Neural architecture search (NAS) enables researchers to automatically explore broad design spaces in order to improve efficiency of neural networks. This efficiency is especially important in the case of on-device deployment, where improvements in accuracy should be balanced out with computational demands of a model. In practice, performance metrics of model are computationally expensive to obtain. Previous work uses a proxy (e.g., number of operations) or a layer-wise measurement of neural network layers to estimate end-to-end hardware performance but the imprecise prediction diminishes the quality of NAS. To address this problem, we propose BRP-NAS, an efficient hardware-aware NAS enabled by an accurate performance predictor-based on graph convolutional network (GCN). What is more, we investigate prediction quality on different metrics and show that sample efficiency of the predictor-based NAS can be improved by considering binary relations of models and an iterative data selection strategy. We show that our proposed method outperforms all prior methods on NAS-Bench-101, NAS-Bench-201 and DARTS. Finally, to raise awareness of the fact that accurate latency estimation is not a trivial task, we release LatBench -- a latency dataset of NAS-Bench-201 models running on a broad range of devices.

UNAS: Differentiable Architecture Search Meets Reinforcement Learning Machine Learning

Neural architecture search (NAS) aims to discover network architectures with desired properties such as high accuracy or low latency. Recently, differentiable NAS (DNAS) has demonstrated promising results while maintaining a search cost orders of magnitude lower than reinforcement learning (RL) based NAS. However, DNAS models can only optimize differentiable loss functions in search, and they require an accurate differentiable approximation of non-differentiable criteria. In this work, we present UNAS, a unified framework for NAS, that encapsulates recent DNAS and RL-based approaches under one framework. Our framework brings the best of both worlds, and it enables us to search for architectures with both differentiable and non-differentiable criteria in one unified framework while maintaining a low search cost. Further, we introduce a new objective function for search based on the generalization gap that prevents the selection of architectures prone to overfitting. We present extensive experiments on the CIFAR-10, CIFAR-100 and ImageNet datasets and we perform search in two fundamentally different search spaces. We show that UNAS obtains the state-of-the-art average accuracy on all three datasets when compared to the architectures searched in the DARTS space. Moreover, we show that UNAS can find an efficient and accurate architecture in the ProxylessNAS search space, that outperforms existing MobileNetV2 based architectures.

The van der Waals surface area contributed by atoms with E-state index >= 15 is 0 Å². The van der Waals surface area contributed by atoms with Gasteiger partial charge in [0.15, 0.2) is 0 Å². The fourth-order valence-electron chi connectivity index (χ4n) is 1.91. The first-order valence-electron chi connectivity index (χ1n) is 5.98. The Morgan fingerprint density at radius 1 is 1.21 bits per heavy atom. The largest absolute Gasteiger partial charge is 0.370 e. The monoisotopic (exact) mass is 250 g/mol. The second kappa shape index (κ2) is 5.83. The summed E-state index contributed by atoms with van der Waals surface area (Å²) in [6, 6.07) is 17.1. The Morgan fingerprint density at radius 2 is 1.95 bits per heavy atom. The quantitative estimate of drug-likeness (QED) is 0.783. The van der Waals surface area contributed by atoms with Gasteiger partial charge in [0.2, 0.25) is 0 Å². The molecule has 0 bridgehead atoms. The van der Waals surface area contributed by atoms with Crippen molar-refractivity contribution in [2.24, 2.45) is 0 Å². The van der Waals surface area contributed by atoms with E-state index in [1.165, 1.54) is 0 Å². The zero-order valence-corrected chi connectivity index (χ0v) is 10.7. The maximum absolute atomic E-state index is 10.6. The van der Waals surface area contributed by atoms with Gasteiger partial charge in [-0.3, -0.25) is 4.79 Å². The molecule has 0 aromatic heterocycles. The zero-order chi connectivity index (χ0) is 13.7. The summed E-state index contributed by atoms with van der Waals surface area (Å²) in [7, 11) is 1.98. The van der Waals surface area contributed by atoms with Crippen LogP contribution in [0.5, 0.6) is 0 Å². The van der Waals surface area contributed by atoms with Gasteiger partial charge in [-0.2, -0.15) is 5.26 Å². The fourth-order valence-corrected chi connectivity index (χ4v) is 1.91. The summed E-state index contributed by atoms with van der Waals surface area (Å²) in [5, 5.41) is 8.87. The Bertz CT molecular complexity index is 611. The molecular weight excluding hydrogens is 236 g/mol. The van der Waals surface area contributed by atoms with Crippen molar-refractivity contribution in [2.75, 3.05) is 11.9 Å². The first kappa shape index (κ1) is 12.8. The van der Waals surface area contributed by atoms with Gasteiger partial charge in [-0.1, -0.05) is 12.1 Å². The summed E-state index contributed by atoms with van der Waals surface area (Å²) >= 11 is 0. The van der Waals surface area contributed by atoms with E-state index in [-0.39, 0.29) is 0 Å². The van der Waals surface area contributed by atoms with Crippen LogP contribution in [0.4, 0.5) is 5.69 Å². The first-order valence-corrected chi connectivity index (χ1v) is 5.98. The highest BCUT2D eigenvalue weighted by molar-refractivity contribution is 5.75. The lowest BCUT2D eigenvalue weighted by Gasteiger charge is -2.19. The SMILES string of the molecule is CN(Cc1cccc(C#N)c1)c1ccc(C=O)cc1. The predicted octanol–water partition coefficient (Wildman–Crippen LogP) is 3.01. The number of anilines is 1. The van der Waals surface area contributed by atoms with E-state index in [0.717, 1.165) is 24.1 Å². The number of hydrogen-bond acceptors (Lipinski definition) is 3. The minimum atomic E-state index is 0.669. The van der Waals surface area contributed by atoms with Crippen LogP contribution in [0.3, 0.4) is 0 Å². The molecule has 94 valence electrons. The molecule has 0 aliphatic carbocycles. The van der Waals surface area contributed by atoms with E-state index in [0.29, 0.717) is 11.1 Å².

Can weight sharing outperform random architecture search? An investigation with TuNAS Machine Learning

Efficient Neural Architecture Search methods based on weight sharing have shown good promise in democratizing Neural Architecture Search for computer vision models. There is, however, an ongoing debate whether these efficient methods are significantly better than random search. Here we perform a thorough comparison between efficient and random search methods on a family of progressively larger and more challenging search spaces for image classification and detection on ImageNet and COCO. While the efficacies of both methods are problem-dependent, our experiments demonstrate that there are large, realistic tasks where efficient search methods can provide substantial gains over random search. In addition, we propose and evaluate techniques which improve the quality of searched architectures and reduce the need for manual hyper-parameter tuning. Source code and experiment data are available at